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Flight attendant demanded that l delete the picture!

Flight attendant demanded that l delete the picture!

Old Jul 18, 14, 12:50 am
  #31  
jbb
 
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Originally Posted by KenF View Post
Sorry, I can't let that particular over-generalisation go without comment....

For the avoidance of doubt, my position is that whenever someone will be recognisable in a published image, it is polite to ask their permission, and abide by their wishes, regardless of the legal position in the country you happen to be in, and that is the way I do things personally.

However, it isn't correct to say that it is illegal to take an identifiable photograph in the majority of the world (my specialist knowledge covers the UK and US, but I've had to research other areas from time to time). In fact, it isn't even technically correct for Germany, though I agree that the result may be the same (it isn't illegal to take a photograph that includes someone's face in Germany, but it may well be illegal to publish it, unless it comes under one of the allowed exemptions)

For the UK, pretty much anything that is on, or (subject to some common sense exceptions) visible from public land is fair game - there is no "expectation of privacy" in a public place, and, contrary to popular belief, any argument that hinges on copyright is doomed to failure (copyright in an image rests with the photographer, not the subject). Even on private property, you are entitled to assume that you can photograph what you want unless previously advised otherwise - you only start to risk "committing an offence" if you fail to stop when asked (and, the above German precedents notwithstanding, if you attempt to grab someone's camera or force them to delete photos, you are very likely to be guilty of an assault).

Most of the above also applies to the USA, with the helpful addition that most US airports are municipal property, and are thus classified as "public property" (but watch for local bye-laws).

Some EU countries are a lot more strict (beware Spain, and those countries with a similar legal system), and I certainly would not advise taking a portrait of any random German on the street in their home country and then posting it on Facebook, not unless you have access to very cost-effective legal representation....

In this particular case, if the subject was (or contained) the FA, then their permission should have been asked before taking the picture, however, the FA overreacted, and two wrongs don't make a right! (No-one has the right to force you to delete a photograph, not even most law enforcement, though obviously a polite request should always be considered on merits).

As someone who enjoys documenting their travels with photos, all of this "you can't take photographs here" hysteria does tend to push my buttons, though I don't think anyone who wanders around pushing their camera into peoples faces and generally acting like a paparazzi does the rest of us any favours, but I'd rue the day that I'm told I can't take a picture of the Eiffel tower because there may be someone else standing in front of it......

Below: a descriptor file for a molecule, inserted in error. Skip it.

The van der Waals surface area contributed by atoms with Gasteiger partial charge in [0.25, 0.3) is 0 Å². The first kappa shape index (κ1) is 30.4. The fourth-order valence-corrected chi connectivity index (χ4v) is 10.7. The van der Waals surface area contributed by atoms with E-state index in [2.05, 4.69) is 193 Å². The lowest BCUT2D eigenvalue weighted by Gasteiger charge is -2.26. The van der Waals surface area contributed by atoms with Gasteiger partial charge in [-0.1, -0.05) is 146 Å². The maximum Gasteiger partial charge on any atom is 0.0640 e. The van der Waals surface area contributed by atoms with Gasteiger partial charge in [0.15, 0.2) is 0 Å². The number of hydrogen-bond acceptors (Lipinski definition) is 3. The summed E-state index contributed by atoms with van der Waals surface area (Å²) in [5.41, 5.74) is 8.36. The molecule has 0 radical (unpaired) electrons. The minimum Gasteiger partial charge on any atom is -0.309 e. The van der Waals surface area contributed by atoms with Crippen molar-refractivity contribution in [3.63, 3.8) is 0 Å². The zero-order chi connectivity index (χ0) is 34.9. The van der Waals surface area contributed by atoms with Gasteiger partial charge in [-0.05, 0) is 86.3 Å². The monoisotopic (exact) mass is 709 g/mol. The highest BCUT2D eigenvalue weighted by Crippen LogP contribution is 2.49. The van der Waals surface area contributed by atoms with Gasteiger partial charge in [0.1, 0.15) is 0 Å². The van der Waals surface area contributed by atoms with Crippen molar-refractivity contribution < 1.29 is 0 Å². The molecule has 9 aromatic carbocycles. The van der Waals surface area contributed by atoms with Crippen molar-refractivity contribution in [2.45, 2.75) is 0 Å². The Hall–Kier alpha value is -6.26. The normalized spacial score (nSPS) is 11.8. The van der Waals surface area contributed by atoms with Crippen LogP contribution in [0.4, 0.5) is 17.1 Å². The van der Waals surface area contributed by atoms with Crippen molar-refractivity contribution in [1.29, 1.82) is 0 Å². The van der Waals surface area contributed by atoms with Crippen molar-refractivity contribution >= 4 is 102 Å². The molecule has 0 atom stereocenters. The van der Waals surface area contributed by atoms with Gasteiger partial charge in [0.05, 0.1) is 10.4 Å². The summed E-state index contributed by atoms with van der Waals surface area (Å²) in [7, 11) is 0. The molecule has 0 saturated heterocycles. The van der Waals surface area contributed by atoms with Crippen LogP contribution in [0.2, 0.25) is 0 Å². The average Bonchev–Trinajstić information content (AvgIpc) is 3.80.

Ken.

Willard the Bear - ...and anyway, who could refuse the opportunity to be photographed with me!
I am not a legal expert, but I always had the understanding as per Ken's description above that individuals in public spaces could not assume a right to privacy with regard photographs. This brings to mind a major scandal a few years back in Canada when individuals took pictures of Toronto Transit workers sleeping on the job. There was much criticism of the Transit Authority and their workers but no one questioned whether it was legal for subway passengers to snap the pics of the sleeping workers - so one would presume, that in Canada at least, its fair game to take pictures of workers at their jobs in public places.

http://www.citynews.ca/2010/01/22/tt...ng-on-the-job/

Last edited by jbb; Jul 18, 14 at 3:41 am
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Old Jul 19, 14, 4:10 pm
  #32  
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Originally Posted by jbb View Post
I am not a legal expert, but I always had the understanding as per Ken's description above that individuals in public spaces could not assume a right to privacy with regard photographs. This brings to mind a major scandal a few years back in Canada when individuals took pictures of Toronto Transit workers sleeping on the job. There was much criticism of the Transit Authority and their workers but no one questioned whether it was legal for subway passengers to snap the pics of the sleeping workers - so one would presume, that in Canada at least, its fair game to take pictures of workers at their jobs in public places.

http://www.citynews.ca/2010/01/22/tt...ng-on-the-job/
Beliebe it or not: There is a world outside your home jurisdiction and privacy is an important civil right in our country.